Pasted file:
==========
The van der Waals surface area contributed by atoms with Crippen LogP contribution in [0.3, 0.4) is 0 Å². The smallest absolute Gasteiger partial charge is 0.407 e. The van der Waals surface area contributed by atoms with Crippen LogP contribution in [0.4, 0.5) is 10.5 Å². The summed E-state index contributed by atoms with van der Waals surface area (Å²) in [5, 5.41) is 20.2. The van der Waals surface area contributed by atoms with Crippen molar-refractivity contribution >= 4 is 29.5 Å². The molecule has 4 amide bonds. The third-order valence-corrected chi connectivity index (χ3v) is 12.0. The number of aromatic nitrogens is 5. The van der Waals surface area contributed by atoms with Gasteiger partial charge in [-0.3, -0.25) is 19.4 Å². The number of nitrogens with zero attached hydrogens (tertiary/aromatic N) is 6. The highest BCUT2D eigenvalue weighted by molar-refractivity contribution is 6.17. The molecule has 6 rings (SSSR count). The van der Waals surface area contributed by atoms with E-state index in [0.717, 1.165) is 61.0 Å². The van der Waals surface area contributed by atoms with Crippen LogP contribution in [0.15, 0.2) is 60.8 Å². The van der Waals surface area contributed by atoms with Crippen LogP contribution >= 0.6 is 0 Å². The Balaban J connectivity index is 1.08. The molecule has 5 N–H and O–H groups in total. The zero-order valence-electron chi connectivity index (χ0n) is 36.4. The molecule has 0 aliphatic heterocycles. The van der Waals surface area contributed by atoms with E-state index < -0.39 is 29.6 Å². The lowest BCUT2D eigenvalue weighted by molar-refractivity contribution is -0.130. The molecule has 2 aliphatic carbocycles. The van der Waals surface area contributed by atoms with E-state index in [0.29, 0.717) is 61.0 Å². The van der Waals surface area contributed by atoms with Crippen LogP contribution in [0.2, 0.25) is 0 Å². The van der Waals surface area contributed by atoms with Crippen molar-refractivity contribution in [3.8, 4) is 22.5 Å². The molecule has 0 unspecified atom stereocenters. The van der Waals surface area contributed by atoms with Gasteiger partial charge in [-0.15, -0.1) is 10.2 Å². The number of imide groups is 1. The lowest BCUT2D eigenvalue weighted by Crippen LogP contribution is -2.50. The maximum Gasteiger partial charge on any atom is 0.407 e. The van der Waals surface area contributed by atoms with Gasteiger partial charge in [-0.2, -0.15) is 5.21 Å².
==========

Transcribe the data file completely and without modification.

The van der Waals surface area contributed by atoms with Crippen LogP contribution in [0.3, 0.4) is 0 Å². The smallest absolute Gasteiger partial charge is 0.407 e. The van der Waals surface area contributed by atoms with Crippen LogP contribution in [0.4, 0.5) is 10.5 Å². The summed E-state index contributed by atoms with van der Waals surface area (Å²) in [5, 5.41) is 20.2. The van der Waals surface area contributed by atoms with Crippen molar-refractivity contribution >= 4 is 29.5 Å². The molecule has 4 amide bonds. The third-order valence-corrected chi connectivity index (χ3v) is 12.0. The number of aromatic nitrogens is 5. The van der Waals surface area contributed by atoms with Gasteiger partial charge in [-0.3, -0.25) is 19.4 Å². The number of nitrogens with zero attached hydrogens (tertiary/aromatic N) is 6. The highest BCUT2D eigenvalue weighted by molar-refractivity contribution is 6.17. The molecule has 6 rings (SSSR count). The van der Waals surface area contributed by atoms with E-state index in [0.717, 1.165) is 61.0 Å². The van der Waals surface area contributed by atoms with Crippen LogP contribution in [0.15, 0.2) is 60.8 Å². The van der Waals surface area contributed by atoms with Crippen LogP contribution >= 0.6 is 0 Å². The Balaban J connectivity index is 1.08. The molecule has 5 N–H and O–H groups in total. The zero-order valence-electron chi connectivity index (χ0n) is 36.4. The molecule has 0 aliphatic heterocycles. The van der Waals surface area contributed by atoms with E-state index < -0.39 is 29.6 Å². The lowest BCUT2D eigenvalue weighted by molar-refractivity contribution is -0.130. The molecule has 2 aliphatic carbocycles. The van der Waals surface area contributed by atoms with E-state index in [0.29, 0.717) is 61.0 Å². The van der Waals surface area contributed by atoms with Crippen LogP contribution in [0.2, 0.25) is 0 Å². The van der Waals surface area contributed by atoms with Crippen molar-refractivity contribution in [3.8, 4) is 22.5 Å². The molecule has 0 unspecified atom stereocenters. The van der Waals surface area contributed by atoms with Gasteiger partial charge in [-0.15, -0.1) is 10.2 Å². The number of imide groups is 1. The lowest BCUT2D eigenvalue weighted by Crippen LogP contribution is -2.50. The maximum Gasteiger partial charge on any atom is 0.407 e. The van der Waals surface area contributed by atoms with Gasteiger partial charge in [-0.2, -0.15) is 5.21 Å².